Wednesday, June 03, 2009

Play that mournful music, baby

One more thing about my Pa's recent passing: In other places brass bands would accompany the dead on their last journey, in our town it's usually canned music played by the hearse during the trek to church and the cemetery.

But what kind of music? The funeral corteges I saw in my childhood were always accompanied by a disembodied soprano voice singing Ave Maria. That was how opera became associated with death and earned its tugtog pangminatay (funeral music) tag among people in our town.

Papa loved opera--the lite kind, by Mario Lanza, but what I remembered of the late singer's repertoire didn't lend itself well to requiems: The Loveliest Night of the Year, Be My Love, Arrivederci Roma. The default soprano recording, now wobbly and scratchy from wear and tear, was out of the question from the outset, so my brother mentioned that a friend of his buried a parent by playing his old man's favorite tune.

What was it, I asked.

Matt Monro's Born Free.

Deep breath. That goofy scene in Gus Van Sant's To Die For unreeled in my mind--of Nicole Kidman's ravenous, fame-chasing character sending off the husband she had deep-sixed by lugging a cassette tape to his funeral and playing All By Myself.

My father's favorite singers, in any case, were Engelbert Humperdinck and Shirley Bassey. By my brother's friend's example, my playlist would have to be... Release Me and Diamonds Are Forever. DEEP breath. How about This Is My Life? Grand, but a dead giveaway. Everyone would know it couldn't have been Papa's choice but his son's, the diva-loving, curiously unmarried event orchestrator. Scrap Engelbert and Dame Shirley.

The only alternative to Ave Maria in the hearse's stereo was that reliable tearjerker, Hindi Kita Malilimutan. Nononono--and this one on grounds of karma. I should confess now: For years when I was part of the seminary choir, whenever we sung in funeral masses we loved milking the scene dry by rendering the most exquisite, heart-tugging Hindi Kita Malilimutan you ever heard--as the wailing kin collapsed one by one in the foreground. We were kids, we loved pandemonium. But, no sir, this time this unshowy family would keen privately, but keep their composure in public.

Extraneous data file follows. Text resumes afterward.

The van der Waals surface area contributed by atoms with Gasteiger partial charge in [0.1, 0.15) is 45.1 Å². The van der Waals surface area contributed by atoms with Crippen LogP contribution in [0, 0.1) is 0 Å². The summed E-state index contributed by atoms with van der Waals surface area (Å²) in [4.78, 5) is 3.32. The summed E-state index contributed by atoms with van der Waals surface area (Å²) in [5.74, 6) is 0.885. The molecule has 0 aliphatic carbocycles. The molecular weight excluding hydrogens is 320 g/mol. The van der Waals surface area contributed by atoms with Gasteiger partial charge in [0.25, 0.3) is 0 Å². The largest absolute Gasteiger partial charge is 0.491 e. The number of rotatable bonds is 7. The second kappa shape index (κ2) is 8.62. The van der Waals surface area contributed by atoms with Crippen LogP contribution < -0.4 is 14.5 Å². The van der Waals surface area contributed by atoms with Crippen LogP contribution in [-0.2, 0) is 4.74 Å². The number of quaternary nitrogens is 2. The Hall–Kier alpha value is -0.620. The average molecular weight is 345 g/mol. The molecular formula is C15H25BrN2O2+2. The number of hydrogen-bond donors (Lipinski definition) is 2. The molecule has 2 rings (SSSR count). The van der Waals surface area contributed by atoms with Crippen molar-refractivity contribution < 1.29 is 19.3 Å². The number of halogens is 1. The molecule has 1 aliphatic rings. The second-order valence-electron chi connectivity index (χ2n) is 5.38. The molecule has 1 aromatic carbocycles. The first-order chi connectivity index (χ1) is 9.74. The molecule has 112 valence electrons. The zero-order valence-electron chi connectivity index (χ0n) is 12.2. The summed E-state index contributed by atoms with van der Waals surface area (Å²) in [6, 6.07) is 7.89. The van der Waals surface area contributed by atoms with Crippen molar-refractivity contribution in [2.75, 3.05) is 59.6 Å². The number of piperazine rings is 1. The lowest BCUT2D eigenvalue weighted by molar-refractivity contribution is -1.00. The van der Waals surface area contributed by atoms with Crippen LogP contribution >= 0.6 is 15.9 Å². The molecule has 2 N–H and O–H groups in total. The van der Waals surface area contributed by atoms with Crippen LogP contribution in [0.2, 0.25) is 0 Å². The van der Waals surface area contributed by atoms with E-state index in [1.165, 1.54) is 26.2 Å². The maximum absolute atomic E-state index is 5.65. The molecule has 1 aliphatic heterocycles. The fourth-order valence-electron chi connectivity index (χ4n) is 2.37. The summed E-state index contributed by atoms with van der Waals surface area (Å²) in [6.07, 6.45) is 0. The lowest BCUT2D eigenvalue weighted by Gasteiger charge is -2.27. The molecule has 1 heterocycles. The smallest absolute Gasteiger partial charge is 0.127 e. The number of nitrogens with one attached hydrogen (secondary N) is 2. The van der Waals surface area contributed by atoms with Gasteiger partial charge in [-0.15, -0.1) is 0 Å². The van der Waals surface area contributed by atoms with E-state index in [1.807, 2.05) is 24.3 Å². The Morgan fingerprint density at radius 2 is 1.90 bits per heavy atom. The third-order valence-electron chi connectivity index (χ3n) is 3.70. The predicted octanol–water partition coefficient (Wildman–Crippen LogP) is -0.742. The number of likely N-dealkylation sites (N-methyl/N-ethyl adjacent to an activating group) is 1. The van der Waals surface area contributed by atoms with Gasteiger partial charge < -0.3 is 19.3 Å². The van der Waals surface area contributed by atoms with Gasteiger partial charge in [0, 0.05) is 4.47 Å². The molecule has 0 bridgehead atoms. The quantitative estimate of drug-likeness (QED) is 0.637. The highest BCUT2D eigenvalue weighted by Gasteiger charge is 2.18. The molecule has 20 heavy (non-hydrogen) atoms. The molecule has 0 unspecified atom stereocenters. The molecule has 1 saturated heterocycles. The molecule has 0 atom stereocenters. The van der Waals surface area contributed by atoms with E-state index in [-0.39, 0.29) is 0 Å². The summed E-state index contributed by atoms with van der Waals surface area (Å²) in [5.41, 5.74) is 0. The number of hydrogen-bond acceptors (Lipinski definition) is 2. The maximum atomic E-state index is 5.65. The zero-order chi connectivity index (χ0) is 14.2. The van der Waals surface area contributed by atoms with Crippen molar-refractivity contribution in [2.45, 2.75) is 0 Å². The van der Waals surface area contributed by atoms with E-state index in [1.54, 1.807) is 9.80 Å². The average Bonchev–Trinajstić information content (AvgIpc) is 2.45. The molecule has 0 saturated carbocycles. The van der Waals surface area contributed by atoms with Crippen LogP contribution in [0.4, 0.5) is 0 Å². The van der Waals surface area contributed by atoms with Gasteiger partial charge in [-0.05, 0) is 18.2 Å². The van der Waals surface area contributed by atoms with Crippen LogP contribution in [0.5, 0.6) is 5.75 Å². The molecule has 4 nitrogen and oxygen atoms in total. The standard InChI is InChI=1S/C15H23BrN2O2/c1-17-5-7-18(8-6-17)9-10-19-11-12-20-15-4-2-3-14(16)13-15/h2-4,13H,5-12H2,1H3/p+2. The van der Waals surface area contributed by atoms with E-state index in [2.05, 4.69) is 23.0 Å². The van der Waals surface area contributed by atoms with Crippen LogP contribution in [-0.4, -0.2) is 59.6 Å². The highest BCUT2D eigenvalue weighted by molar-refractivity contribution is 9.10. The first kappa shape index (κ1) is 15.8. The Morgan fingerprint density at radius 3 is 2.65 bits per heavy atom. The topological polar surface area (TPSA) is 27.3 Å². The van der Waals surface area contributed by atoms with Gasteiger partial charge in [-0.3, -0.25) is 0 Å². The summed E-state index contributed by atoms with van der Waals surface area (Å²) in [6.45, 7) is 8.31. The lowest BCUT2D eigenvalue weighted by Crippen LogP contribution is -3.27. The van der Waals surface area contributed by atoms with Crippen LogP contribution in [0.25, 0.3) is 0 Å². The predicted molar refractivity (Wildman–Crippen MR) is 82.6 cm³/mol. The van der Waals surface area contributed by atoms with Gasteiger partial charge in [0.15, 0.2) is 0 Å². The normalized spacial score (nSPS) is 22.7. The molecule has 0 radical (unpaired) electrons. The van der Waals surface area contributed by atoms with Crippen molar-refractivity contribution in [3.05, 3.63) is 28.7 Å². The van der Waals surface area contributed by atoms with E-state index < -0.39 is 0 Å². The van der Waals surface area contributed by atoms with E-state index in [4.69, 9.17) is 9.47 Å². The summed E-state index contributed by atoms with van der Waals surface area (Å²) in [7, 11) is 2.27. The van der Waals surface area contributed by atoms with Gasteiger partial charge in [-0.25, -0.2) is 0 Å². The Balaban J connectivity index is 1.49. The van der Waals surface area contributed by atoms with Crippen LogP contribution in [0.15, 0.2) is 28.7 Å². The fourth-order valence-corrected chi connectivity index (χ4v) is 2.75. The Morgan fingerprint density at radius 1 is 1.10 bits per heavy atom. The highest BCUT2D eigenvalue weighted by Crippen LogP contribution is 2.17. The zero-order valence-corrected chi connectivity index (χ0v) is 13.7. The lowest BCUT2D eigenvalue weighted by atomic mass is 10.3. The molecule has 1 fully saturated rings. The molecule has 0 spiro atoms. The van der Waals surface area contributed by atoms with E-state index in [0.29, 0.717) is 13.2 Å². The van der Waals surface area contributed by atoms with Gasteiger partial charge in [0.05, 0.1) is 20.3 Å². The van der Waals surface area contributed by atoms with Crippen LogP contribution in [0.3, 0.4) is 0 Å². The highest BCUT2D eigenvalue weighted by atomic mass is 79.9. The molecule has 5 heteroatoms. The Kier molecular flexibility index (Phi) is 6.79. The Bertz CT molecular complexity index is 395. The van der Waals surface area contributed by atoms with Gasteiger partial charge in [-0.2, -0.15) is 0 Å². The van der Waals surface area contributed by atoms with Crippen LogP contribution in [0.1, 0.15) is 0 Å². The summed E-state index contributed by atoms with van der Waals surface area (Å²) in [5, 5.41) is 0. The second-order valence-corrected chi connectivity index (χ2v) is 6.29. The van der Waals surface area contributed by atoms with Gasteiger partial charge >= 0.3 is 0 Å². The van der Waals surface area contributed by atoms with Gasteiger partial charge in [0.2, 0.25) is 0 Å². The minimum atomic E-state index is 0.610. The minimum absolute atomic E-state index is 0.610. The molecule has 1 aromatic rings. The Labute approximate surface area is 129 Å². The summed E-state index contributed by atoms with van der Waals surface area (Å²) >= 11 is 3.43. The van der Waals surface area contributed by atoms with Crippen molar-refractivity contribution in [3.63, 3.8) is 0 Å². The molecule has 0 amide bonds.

No music, I told the undertakers in the end--despite the quizzical looks and whispered queries from some kin. We walked to church and brought Papa to his resting place in silence, with only the late-afternoon cacophony of the small town he had loved to his last breath serving as his requiem.

Music to his ears, no doubt. And for this irretrievable moment, much preferable to, say, Quando Quando Quando.


FrRoy said...

strikingly entertaining in the midst of sorrow. i can imagine your chinky eyes getting more naughty as you frantically pound the keys. luv it! hang on to that something from mr. pagsi. my plan to visit continues to evolve. i also have the script of "the last days of judas" that is worth mounting for some articulate audience during lent. uhm, do we have them there? :-)

r-yo said...

he he. gumana imagination ko sa "hindi kita malilimutan" while me himatayan blues sa audience. yung mga baliw sa amin, me awards ceremony pa yan after ng libing. :-)

Scammer of Dipolog-Sindangan said...

you have a nice blog.

gibbs cadiz said...

hi FR. ROY! if you're thinking of sorsogon theatergoers, fr. treb's doing a good job, i think, keeping the flame alive there, so, yep, go mount one and i'll come home to watch. :)

R-YO, see, di lang pala kami ang sadista't baliw. :)

SCAMMER, thank you. :)

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